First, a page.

A similar story made the news last year when Massachusetts, facing cuts in federal funding of $15 million, adopted its HIV reporting system using people’s names:

State may track names in HIV registry

...After years of using a confidential code-based reporting system to track HIV-positive patients, the state plans to implement the new name-based system by fall of this year. The federal government has put pressure on states that use code-based reporting... to implement a single, uniform system for tracking HIV cases that uses names instead of codes...

"The name-based system makes it easier to make sure that everyone gets counted individually," said Brigida Guyot, HIV counselor and tester at La Clinica del Pueblo, a Washington, D.C.-based clinic....However, Guyot said that the major drawback for a name-based system would be guaranteeing patient confidentiality, which could potentially be a deterrent for people who may want to get tested, especially when many of those at risk are illegal immigrants. “People are deeply concerned about their confidentiality with HIV," said Denise McWilliams, director of Public Policy and Legal Affairs for the AIDS Action Committee in Massachusetts. “The switch to reporting by name is going to discourage some people from coming in to get tested."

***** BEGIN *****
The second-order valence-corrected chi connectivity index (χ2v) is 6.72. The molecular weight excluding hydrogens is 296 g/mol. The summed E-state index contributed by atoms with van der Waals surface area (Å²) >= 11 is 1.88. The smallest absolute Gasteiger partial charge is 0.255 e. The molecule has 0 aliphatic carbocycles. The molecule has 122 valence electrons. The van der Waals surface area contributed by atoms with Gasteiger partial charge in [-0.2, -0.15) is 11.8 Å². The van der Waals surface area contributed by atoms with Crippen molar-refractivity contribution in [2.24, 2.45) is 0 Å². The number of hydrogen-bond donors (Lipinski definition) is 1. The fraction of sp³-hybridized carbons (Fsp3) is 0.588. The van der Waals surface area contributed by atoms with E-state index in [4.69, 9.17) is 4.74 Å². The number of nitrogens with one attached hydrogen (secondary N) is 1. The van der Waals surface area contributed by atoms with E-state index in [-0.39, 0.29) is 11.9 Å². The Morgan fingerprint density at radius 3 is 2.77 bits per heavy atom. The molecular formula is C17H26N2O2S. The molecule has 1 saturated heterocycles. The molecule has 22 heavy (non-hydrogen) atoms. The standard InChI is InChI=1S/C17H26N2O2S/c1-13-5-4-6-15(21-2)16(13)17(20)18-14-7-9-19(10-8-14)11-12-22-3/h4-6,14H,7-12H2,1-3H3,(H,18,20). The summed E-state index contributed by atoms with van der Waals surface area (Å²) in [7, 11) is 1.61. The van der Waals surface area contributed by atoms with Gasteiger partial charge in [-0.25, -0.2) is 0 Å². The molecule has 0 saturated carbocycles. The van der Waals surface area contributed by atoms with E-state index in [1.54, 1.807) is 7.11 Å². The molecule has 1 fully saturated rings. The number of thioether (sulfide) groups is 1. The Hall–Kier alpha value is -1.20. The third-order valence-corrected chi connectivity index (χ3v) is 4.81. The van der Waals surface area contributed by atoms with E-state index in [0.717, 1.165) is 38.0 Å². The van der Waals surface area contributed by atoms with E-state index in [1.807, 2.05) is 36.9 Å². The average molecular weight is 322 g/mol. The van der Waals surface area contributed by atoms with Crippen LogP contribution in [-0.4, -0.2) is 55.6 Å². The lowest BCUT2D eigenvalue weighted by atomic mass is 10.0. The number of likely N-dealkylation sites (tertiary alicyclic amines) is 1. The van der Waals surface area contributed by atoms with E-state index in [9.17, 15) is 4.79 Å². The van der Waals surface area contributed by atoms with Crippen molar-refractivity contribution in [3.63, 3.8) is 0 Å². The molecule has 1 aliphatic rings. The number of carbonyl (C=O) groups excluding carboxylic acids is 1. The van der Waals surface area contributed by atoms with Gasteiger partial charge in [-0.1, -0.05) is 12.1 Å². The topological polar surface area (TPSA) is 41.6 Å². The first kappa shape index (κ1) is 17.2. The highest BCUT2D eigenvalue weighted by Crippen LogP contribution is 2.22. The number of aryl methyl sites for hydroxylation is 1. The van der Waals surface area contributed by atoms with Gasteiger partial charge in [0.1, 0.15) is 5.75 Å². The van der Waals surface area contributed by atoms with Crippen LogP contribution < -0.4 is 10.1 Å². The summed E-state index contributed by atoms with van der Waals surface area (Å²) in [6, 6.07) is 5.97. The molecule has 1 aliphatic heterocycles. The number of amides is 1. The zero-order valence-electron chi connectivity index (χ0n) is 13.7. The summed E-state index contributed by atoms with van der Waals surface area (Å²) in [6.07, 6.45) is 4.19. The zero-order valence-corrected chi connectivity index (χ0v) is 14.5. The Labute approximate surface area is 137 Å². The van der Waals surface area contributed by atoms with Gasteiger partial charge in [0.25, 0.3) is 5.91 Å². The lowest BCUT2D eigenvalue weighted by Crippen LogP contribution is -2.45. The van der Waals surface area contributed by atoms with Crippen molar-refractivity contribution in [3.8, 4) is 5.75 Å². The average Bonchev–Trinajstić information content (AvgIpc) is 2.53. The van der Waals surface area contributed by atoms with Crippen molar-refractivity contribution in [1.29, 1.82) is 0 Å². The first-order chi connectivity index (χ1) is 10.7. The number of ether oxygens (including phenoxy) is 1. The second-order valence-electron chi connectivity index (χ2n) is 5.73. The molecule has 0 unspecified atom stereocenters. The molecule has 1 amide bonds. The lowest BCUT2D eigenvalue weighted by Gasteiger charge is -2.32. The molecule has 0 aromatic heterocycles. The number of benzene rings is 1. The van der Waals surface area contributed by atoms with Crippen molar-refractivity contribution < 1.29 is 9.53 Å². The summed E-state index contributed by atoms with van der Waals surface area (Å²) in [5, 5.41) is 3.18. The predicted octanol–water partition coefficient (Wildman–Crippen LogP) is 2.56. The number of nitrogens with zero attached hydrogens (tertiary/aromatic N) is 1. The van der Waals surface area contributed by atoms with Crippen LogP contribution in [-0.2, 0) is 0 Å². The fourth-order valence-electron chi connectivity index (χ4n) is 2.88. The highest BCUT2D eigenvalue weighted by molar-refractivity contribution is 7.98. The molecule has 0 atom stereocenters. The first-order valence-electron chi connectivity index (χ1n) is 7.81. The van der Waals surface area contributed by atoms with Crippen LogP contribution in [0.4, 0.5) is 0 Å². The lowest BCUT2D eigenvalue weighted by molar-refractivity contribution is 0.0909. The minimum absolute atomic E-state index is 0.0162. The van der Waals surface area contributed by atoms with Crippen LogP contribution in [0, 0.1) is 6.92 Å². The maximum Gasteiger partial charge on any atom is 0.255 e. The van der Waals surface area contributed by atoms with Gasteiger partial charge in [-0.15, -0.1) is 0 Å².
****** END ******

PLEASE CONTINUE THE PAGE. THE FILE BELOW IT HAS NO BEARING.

The Rogers Law Firm in Boston recently sent out a client advisory to physicians, informing them:

On November 14, 2006, the Public Health Council of the Massachusetts Department of Public Health voted unanimously to require physicians in Massachusetts to report to DPH the name of any patient who tests positive for HIV. The requirement will go into effect on January 1, 2007. Physicians in Massachusetts are already required to disclose the names of AIDS patients to DPH. However, up until now HIV cases were only reported using a code. DPH has stated that the basis for requiring physicians to disclose the names of HIV patients was in response to threats from the Federal Center for Disease Control to withhold approximately $15 million in funding for the state. The federal government is placing increased pressure on states to adopt uniform HIV reporting standards.